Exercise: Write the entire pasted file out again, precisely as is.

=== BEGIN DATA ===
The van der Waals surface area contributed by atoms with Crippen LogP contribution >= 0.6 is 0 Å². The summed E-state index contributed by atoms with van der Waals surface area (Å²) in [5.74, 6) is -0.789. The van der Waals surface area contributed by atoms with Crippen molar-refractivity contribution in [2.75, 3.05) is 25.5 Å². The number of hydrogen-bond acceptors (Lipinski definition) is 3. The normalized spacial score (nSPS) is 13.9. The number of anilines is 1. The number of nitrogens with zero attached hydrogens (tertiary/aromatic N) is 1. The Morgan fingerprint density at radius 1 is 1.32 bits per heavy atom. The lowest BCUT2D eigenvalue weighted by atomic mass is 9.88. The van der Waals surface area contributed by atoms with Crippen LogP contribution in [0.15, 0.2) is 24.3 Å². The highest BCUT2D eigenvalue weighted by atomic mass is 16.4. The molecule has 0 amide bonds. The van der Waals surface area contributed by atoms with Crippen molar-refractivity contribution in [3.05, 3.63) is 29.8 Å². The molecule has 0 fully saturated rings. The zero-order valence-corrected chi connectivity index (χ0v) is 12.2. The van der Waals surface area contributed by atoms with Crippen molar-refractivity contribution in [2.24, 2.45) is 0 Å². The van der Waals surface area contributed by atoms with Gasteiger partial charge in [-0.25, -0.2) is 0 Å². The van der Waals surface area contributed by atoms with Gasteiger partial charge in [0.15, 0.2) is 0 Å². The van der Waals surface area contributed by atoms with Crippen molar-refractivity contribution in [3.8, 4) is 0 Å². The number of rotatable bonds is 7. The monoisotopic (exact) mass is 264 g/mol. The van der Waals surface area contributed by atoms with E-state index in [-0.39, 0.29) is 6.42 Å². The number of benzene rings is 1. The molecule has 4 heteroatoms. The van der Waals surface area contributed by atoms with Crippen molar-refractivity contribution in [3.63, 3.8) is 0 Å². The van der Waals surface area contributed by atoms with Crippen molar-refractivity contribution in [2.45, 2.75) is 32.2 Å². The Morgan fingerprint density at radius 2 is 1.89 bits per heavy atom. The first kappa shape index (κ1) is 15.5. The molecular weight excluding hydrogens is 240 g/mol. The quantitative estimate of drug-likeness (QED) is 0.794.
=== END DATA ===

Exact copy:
The van der Waals surface area contributed by atoms with Crippen LogP contribution >= 0.6 is 0 Å². The summed E-state index contributed by atoms with van der Waals surface area (Å²) in [5.74, 6) is -0.789. The van der Waals surface area contributed by atoms with Crippen molar-refractivity contribution in [2.75, 3.05) is 25.5 Å². The number of hydrogen-bond acceptors (Lipinski definition) is 3. The normalized spacial score (nSPS) is 13.9. The number of anilines is 1. The number of nitrogens with zero attached hydrogens (tertiary/aromatic N) is 1. The Morgan fingerprint density at radius 1 is 1.32 bits per heavy atom. The lowest BCUT2D eigenvalue weighted by atomic mass is 9.88. The van der Waals surface area contributed by atoms with Crippen LogP contribution in [0.15, 0.2) is 24.3 Å². The highest BCUT2D eigenvalue weighted by atomic mass is 16.4. The molecule has 0 amide bonds. The van der Waals surface area contributed by atoms with Crippen molar-refractivity contribution in [3.05, 3.63) is 29.8 Å². The molecule has 0 fully saturated rings. The zero-order valence-corrected chi connectivity index (χ0v) is 12.2. The van der Waals surface area contributed by atoms with Crippen molar-refractivity contribution in [2.24, 2.45) is 0 Å². The van der Waals surface area contributed by atoms with Gasteiger partial charge in [-0.25, -0.2) is 0 Å². The van der Waals surface area contributed by atoms with Gasteiger partial charge in [0.15, 0.2) is 0 Å². The van der Waals surface area contributed by atoms with Crippen molar-refractivity contribution in [3.8, 4) is 0 Å². The number of rotatable bonds is 7. The monoisotopic (exact) mass is 264 g/mol. The van der Waals surface area contributed by atoms with E-state index in [-0.39, 0.29) is 6.42 Å². The number of benzene rings is 1. The molecule has 4 heteroatoms. The van der Waals surface area contributed by atoms with Crippen molar-refractivity contribution in [3.63, 3.8) is 0 Å². The van der Waals surface area contributed by atoms with Crippen molar-refractivity contribution in [2.45, 2.75) is 32.2 Å². The Morgan fingerprint density at radius 2 is 1.89 bits per heavy atom. The first kappa shape index (κ1) is 15.5. The molecular weight excluding hydrogens is 240 g/mol. The quantitative estimate of drug-likeness (QED) is 0.794.